Effectively collecting and leveraging customer data gives companies a distinct advantage for sales and marketing initiatives. Capturing the demographics of shoppers for example can lead to more targeted advertising, which in turn can lead to a bigger bottom line. But while the benefits of collecting data are significant, it also introduces privacy and security concerns that continue to drive legislation, such as the General Data Protection Regulation (GDPR) and the recently-passed California Consumer Privacy Act.
The question of how best to gather customer data that can improve business while maintaining security, regulatory compliance, and honest and effective communication with customers is a critical issue for businesses regardless of their sector.
End-to-end protection of customers means protecting their information from the time it is gathered — e.g. web forms — to when it is stored in a database. It can also include sharing data securely with third parties. Given the realities of compliance and security, this can be a cumbersome process, even more so if a company is collecting data it either does not need or is not drawing clear value from.
One of the first questions business leaders should ask themselves is whether they are collecting information that is necessary to business operations and/or can create new efficiencies and opportunities. For example, email addresses, names, and data about customer behaviors and attitudes can improve outreach efforts. But keeping other types of information, such as credit card data, may introduce security and compliance concerns that outweigh the benefit of customer convenience.
Once the decision about what information needs to be gathered and what will be stored, there are several security considerations that come into play.
Securely storing data
Any application that users leverage to interact with a business needs to be secured from vulnerabilities. Two of the most problematic of these issues are SQL injection and cross-site scripting.
In a SQL injection attack, a threat actor exploits a vulnerability that enables them to manipulate a web application’s database server. This can be used by an attacker to alter or steal data and remains one of the most common application security vulnerabilities impacting organizations today. Cross-site scripting is another and allows attackers to execute malicious scripts on a website or web application that will in turn deliver that script to victims who use the site.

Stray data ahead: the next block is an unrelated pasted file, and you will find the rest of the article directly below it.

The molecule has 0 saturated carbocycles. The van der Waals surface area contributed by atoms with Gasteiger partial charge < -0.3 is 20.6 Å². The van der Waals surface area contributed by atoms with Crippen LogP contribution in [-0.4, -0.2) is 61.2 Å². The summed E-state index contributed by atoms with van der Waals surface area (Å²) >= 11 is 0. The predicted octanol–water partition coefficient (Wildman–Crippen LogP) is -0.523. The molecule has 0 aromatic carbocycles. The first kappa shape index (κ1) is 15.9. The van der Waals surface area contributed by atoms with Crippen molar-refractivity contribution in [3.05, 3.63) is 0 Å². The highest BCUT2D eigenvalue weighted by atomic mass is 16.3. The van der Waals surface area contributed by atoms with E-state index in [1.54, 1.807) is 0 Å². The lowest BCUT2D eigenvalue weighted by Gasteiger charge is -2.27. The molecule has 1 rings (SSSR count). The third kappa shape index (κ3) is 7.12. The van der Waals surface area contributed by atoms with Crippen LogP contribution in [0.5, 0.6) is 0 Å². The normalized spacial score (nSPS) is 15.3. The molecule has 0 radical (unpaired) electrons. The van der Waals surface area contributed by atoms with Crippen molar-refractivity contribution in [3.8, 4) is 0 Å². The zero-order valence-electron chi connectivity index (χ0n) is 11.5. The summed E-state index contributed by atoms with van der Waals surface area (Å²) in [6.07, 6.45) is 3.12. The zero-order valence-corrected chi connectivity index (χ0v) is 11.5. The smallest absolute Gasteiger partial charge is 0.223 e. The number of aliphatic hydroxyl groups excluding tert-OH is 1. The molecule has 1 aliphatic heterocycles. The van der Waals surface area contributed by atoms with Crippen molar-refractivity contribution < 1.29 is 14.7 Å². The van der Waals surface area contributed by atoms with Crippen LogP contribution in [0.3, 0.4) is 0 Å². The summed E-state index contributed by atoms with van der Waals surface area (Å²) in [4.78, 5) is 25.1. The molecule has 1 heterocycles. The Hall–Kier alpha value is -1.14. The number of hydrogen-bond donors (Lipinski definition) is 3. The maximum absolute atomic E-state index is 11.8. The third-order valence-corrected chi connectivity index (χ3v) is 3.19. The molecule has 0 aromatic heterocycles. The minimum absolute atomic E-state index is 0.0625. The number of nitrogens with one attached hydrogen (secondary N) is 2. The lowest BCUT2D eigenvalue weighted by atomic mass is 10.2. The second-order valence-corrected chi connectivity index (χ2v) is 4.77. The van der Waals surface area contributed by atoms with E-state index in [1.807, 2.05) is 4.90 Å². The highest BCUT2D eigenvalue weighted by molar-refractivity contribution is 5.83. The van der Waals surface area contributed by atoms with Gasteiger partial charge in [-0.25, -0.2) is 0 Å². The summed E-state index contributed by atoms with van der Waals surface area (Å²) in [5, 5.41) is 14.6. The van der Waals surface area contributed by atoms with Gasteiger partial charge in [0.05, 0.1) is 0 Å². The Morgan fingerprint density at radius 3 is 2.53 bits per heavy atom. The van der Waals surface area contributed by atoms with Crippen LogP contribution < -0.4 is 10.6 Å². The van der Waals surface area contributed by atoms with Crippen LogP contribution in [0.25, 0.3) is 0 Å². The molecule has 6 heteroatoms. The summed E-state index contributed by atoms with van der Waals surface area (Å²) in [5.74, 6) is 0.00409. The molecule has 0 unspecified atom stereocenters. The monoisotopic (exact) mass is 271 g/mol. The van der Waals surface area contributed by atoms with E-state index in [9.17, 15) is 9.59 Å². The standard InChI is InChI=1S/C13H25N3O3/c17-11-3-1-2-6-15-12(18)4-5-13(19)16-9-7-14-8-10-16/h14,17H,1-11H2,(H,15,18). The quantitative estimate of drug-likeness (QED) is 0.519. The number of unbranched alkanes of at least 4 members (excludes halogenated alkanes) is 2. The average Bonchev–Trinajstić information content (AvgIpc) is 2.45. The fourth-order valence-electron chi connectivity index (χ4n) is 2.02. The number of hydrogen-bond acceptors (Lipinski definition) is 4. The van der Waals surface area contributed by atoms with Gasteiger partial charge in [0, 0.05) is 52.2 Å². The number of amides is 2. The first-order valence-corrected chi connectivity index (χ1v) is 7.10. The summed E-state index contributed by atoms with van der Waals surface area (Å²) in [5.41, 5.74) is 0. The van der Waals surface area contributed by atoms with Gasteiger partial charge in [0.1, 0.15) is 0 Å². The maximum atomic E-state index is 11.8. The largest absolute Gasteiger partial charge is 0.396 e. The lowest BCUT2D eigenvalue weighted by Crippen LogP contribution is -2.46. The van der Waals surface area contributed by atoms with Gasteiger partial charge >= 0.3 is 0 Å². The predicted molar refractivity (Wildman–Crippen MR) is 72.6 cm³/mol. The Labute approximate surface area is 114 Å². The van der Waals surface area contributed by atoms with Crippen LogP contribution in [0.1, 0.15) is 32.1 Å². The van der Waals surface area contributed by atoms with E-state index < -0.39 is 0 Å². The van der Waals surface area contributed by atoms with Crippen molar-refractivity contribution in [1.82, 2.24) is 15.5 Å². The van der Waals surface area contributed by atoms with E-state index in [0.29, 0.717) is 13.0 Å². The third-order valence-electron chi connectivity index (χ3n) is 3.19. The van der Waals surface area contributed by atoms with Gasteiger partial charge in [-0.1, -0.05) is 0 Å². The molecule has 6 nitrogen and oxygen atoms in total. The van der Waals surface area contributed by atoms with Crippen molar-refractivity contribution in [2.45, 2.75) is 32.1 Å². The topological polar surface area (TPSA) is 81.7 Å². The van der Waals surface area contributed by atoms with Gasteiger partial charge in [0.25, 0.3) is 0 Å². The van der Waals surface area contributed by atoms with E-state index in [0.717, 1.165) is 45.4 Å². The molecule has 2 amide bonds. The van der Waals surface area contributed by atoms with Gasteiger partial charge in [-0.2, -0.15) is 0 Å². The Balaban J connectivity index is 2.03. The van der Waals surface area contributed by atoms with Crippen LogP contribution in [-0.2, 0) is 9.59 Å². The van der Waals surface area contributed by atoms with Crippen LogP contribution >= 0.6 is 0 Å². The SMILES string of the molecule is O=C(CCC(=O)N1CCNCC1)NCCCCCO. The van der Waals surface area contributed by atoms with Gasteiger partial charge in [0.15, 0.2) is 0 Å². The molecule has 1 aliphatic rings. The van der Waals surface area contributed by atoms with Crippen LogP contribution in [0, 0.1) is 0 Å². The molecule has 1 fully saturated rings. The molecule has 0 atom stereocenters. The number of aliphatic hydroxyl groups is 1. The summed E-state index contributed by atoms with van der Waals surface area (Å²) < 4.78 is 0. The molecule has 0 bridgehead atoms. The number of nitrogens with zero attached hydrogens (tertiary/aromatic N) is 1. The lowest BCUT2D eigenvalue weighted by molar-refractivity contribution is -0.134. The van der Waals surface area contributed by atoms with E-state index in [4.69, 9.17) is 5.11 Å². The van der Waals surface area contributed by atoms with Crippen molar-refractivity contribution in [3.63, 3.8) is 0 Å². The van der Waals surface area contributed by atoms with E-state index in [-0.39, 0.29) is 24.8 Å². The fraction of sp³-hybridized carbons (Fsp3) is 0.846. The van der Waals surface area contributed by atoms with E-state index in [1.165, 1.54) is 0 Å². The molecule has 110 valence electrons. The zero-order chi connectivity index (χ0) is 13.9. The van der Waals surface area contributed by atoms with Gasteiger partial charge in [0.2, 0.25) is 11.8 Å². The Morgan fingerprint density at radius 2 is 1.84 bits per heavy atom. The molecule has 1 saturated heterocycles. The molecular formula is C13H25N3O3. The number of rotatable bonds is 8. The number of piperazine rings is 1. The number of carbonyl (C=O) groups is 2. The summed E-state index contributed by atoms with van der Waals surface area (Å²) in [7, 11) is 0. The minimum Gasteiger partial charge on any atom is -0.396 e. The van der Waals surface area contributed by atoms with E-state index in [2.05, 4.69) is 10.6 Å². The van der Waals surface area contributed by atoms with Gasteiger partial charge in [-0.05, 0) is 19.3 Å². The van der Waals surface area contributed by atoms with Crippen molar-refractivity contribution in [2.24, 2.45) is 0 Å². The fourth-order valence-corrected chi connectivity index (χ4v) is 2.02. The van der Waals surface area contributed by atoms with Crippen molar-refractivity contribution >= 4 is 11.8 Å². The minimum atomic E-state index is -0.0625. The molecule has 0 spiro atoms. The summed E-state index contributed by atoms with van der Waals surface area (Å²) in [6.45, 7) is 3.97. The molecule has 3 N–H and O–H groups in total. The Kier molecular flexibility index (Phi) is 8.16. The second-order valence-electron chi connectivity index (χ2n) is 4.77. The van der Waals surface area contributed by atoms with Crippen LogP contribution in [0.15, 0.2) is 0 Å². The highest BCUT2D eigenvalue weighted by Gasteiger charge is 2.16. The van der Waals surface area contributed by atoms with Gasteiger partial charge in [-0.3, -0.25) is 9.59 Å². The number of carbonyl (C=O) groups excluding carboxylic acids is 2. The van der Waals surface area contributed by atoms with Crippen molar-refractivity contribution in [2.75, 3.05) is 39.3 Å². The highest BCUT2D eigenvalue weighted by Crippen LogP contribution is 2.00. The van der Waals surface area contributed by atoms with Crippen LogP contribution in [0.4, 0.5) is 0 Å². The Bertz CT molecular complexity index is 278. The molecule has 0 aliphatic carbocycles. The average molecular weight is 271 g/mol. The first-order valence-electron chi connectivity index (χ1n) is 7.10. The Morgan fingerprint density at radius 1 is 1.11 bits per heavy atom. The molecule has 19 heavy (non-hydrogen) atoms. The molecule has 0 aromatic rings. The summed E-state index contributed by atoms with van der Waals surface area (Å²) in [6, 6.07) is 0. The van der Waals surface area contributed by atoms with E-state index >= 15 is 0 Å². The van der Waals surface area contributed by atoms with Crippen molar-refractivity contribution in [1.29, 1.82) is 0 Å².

Input validation is an important safeguard against these kinds of injection vulnerabilities, as it ensures only properly formed data is entering an information system. This prevents malformed data from causing malfunctions or unauthorized actions. For example, if the input requested is a telephone number, there should be no alpha characters. If an application sees anything other than the correct number of digits, it should reject the entry to avoid malicious code.
Beyond secure coding practices and the patching of vulnerable applications and systems, strong attention needs to be paid to network security. Controlling access to sensitive data and assets is critical, and web application and network firewalls give organizations a tool to block attack traffic. Only users who have a legitimate business need to access sensitive data should be able to do so.
This requires businesses have an identity and access management strategy that divides their employees and contractors into groups and assigns access privileges according to the requirements of their roles and responsibilities. Underlying this strategy should be a mandate for strong passwords and multi-factor authentication.
Decisions to encrypt data should be guided by compliance regulations, such as PCI DSS, as well as the business-criticality of the data and the impact it will have if it is compromised. Tokenization is another option that can be considered as well. If data is going to be shared and sold to third parties, the same level of security implemented by the business should follow the data on to its next location.
The final stage of protecting data is the data deletion process when the data is no longer needed. This involves securely removing the data from all systems and typically involves overwriting the data with random passes of ones and zeros, so that it cannot be reconstructed. Like encryption, there are sometimes compliance regulations that should be used to guide this process. If done improperly, sensitive data can be stolen or compromised and lead to possible fines, fraud, and reputation damage.
Reputation damage is a huge aspect to consider when storing data, and the level of transparency you’re providing customers. As the recent uproar over Facebook’s data privacy scandal shows, customer backlash can occur if people feel personal information is being shared without their consent. Adding to the situation is the fact that compliance regulations may also have rules around this. GDPR mandates companies disclose what data they are collecting and storing, for what reason, and who the data will be shared with. To avoid fallout, when businesses decide to collect or share data, they should present an opt-out option in their privacy statement that is clear and easily understandable and also provides customers with granular choices regarding each data element.
By taking steps to protect customer data from beginning to end and being upfront about what data is being collected and shared, organizations can leverage that information to improve their operations while minimizing the risk of data breaches and the loss of customer trust.